Thursday, May 22, 2014

"Do You Like Bulgaria?" A Year in Reflection: Bulgaria 2013-2014

The next few posts will be part of a "Year in Review" report I gave to the Fulbright Commission on May 16, 2014.  I will address the "internal landscape" context that shaped my year as well as some specifics on what helped me adjust and what ways I was limited in that adjustment.

 The pieces retain some of its "for presentation" content but is more essay than the presentation one could permit. Forgive its cross-genre and conflicting-audience issues.


What do you think of Bulgaria?

            We have each been asked this question more times than we can count. The new acquaintances in our train compartment. Teachers. Students. We have each seen the look of doubt and hope, the squint of the eyes. Sometimes, the question comes more directly, a thinly veiled guide to the answer they want: Do you LIKE Bulgaria? I am stuck between two polar answers. Yes. Or no. To which I always reply YES, I like Bulgaria. I can even say, truthfully, that I love it.
            But this answer does not satisfy me and only rarely does it satisfy the question asker. My students have started to say, “Yes but… you’ve lived here now. What do you think?” To these questions, I flounder for an answer and deflect with playful sarcasm.
            Yes or no does not do justice to the place I am supposedly justifying or affirming. Nor does it do justice to the complexity of my experience here.

Summer 2012
What about this place made me reapply to Fulbright after one rejection and then a 3 week trip here in 2012? Something other than merely “liking”. And I’m not sure this quality has a word. It is not majestic, not in the way of the American Rockies or the Swiss Alps. It is not Regal, not in the ways western Europe totes around its monarchies and crown jewels. It is not ethereal; too grounded and earthy for that. Perhaps it is like new wine aging into old wine, stubbornness and experience aging into wisdom and humility, slowly, painfully slow, but enduring. Like Tolkien’s description of the The Shire, “where change comes slowly if it comes at all.”
I sometimes call these sneak attack Bulgarian beauties. It is the quality that I saw this past Sunday after nearly 24 hours in transit back from Croatia, in a Biomet bus tugging its way across north Bulgaria, the fields bright yellow with spring flowers, low rolling hills and cliffs, the deep yellow light in the evening.
            It’s the quality of the Rila Monastery in a December snowfall, snap shot still, pine and snow breeze not even disturbing the lines of fresh snow on the edges of the church roof.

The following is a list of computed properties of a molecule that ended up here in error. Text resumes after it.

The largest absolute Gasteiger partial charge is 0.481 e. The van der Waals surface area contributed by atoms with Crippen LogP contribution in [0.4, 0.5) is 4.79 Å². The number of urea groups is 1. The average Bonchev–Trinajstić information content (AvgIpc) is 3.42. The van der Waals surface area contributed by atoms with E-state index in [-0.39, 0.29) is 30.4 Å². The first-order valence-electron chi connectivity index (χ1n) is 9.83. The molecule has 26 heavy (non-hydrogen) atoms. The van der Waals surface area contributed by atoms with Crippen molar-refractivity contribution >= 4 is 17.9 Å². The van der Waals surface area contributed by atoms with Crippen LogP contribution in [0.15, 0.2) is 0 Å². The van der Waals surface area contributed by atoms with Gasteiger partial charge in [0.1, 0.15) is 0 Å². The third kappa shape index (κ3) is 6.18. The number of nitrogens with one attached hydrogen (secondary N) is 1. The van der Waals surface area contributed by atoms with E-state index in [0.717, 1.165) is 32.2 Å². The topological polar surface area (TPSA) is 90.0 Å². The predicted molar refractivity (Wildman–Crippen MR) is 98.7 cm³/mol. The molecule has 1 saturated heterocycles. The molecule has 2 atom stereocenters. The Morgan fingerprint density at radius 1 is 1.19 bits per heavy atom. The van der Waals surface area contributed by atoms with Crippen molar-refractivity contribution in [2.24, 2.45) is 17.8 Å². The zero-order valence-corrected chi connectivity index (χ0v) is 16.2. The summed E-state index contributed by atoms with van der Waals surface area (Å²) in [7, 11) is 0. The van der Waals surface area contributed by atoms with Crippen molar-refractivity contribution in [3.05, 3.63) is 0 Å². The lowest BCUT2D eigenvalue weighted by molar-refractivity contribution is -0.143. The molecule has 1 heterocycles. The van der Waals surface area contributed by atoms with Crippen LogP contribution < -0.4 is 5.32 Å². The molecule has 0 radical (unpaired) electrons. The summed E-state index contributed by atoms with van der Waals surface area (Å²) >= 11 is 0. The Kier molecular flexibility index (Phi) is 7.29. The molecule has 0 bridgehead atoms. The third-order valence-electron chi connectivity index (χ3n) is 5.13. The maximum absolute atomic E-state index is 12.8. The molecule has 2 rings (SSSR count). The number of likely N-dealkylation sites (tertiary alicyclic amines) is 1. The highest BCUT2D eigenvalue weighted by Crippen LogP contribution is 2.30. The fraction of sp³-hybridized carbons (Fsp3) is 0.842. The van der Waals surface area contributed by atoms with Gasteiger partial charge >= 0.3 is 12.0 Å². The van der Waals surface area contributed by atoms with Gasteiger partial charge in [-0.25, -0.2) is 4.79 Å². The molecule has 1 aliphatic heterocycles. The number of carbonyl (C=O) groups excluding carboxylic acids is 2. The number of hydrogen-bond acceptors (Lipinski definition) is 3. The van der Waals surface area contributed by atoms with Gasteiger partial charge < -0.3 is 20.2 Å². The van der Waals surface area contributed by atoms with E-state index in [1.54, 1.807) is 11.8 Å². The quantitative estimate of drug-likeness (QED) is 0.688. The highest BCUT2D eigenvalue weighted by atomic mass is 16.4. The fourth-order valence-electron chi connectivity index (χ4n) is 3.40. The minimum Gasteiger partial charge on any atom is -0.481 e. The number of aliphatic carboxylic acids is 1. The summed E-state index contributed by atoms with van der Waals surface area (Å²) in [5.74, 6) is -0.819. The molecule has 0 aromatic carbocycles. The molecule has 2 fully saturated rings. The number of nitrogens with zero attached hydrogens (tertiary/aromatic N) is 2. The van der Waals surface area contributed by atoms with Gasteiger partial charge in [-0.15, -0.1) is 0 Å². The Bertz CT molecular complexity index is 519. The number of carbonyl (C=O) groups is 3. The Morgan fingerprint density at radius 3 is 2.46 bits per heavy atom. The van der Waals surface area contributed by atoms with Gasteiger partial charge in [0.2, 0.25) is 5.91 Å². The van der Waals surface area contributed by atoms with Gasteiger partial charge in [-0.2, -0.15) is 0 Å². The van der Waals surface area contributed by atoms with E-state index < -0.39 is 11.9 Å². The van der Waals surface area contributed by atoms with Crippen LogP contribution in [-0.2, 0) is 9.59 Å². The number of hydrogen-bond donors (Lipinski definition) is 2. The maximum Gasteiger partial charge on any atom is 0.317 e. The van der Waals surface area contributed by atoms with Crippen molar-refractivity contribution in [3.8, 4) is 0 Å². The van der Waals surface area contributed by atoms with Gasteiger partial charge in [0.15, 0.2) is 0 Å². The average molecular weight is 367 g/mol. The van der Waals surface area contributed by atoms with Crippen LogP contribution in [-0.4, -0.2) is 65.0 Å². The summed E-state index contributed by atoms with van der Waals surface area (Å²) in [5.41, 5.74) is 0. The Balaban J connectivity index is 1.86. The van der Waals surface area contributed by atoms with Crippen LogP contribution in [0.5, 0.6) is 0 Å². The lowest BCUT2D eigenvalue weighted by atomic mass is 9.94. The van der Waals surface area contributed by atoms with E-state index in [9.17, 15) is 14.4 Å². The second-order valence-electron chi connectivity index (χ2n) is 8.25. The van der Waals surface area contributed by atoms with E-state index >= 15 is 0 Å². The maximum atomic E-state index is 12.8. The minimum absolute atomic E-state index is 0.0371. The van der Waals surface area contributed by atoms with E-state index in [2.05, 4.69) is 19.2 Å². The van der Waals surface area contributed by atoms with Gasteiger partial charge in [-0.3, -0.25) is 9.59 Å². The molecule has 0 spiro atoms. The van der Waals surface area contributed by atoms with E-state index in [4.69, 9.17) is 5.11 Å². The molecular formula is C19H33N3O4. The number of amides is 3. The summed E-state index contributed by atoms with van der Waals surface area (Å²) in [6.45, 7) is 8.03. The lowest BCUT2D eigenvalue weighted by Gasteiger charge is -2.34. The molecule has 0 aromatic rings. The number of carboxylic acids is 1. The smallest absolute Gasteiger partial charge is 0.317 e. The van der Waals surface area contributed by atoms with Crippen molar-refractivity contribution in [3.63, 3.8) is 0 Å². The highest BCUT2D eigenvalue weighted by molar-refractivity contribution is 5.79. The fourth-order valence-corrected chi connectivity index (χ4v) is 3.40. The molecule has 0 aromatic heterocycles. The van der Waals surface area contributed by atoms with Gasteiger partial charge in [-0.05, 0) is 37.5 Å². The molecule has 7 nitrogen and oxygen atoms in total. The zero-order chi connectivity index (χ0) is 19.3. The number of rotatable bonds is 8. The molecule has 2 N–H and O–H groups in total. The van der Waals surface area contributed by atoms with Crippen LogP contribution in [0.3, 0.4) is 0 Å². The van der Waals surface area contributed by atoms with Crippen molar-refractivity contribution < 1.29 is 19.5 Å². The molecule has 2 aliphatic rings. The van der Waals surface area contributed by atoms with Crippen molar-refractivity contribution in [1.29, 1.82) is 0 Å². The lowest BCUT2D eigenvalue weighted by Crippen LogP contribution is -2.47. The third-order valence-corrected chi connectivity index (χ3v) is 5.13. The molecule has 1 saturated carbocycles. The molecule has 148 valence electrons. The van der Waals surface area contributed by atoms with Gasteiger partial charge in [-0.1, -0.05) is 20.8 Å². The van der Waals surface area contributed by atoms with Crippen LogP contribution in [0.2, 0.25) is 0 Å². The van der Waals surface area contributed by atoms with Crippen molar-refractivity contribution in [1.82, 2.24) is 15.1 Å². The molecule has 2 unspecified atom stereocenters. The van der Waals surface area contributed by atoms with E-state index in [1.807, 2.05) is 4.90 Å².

It’s in the abandoned train station across the street from my grim and rusting apartment block, the setting sun lighting up the windows and doors as if the building were on fire.



            It’s in the low cloud of coal smoke on a clear winter night, a bright halo of light-catching dust over my city.


My student, Gergana, unintentionally described this quality in an essay about her grandmother. She describes her grandmother in the kitchen: “She is dressed in her casual but comfortable clothes, chopping potatoes and then putting them in a pan on the cooker. She looked so focused on frying that for a moment I forgot about my questions.” A moment has sprung on Gergana by surprise, a kind of waking dream attention to something very common. Her grandmother’s attention for the potatoes is unexpectedly beautiful and distracts her from her questions.
            But everyday life does not sustain these moments. Bulgaria is like a waking dream AND (simultaneously!) the first sip of coffee after waking from that dream, strong and bitter.
            Bulgaria and I are similar. We have found the gap between the vision and the everyday rather bitter. There is a temptation to numb it out, one that I’ve found my students and friend embrace. The gap is numbed in discos and chalga clubs and glasses of rakia; the numbing is my 14 year old student chain smoking before tests and absent parents working in other countries.
            And yet, Bulgaria is beautiful.
My year has been a long road of ambivalent emotions. The ones who have known me best know that I have not been entirely happy, though I have given my heart with my full energy.
Bulgaria is worth every moment of not entirely happy.

There is a strength and poise to this place. It is one that presents itself again and again for attention and recognition. This beauty is not just in Bulgarian scenery, but in its people. There is a deep desire to have well lived lives. Desire is strong and moving, and one that challenges me daily. The directions for this are unclear here as they also can be in my own life. I understand the confusion and even the pain that such a deep desire can cause.

I firmly believe that this desire is the Bulgarian stubbornness aging into deep rooted wisdom. It will come. And in some, it already has.

Until then, Bulgaria remains a place deeply ambivalent. It is ambivalent about itself, resulting in ambivalent experiences for its visitors, both the short and the long term ones. It's complicated. It's been a difficult year. Bulgaria is a complicated and difficult place. Bulgaria is also a place worth knowing, worth returning to. And someday, I will.

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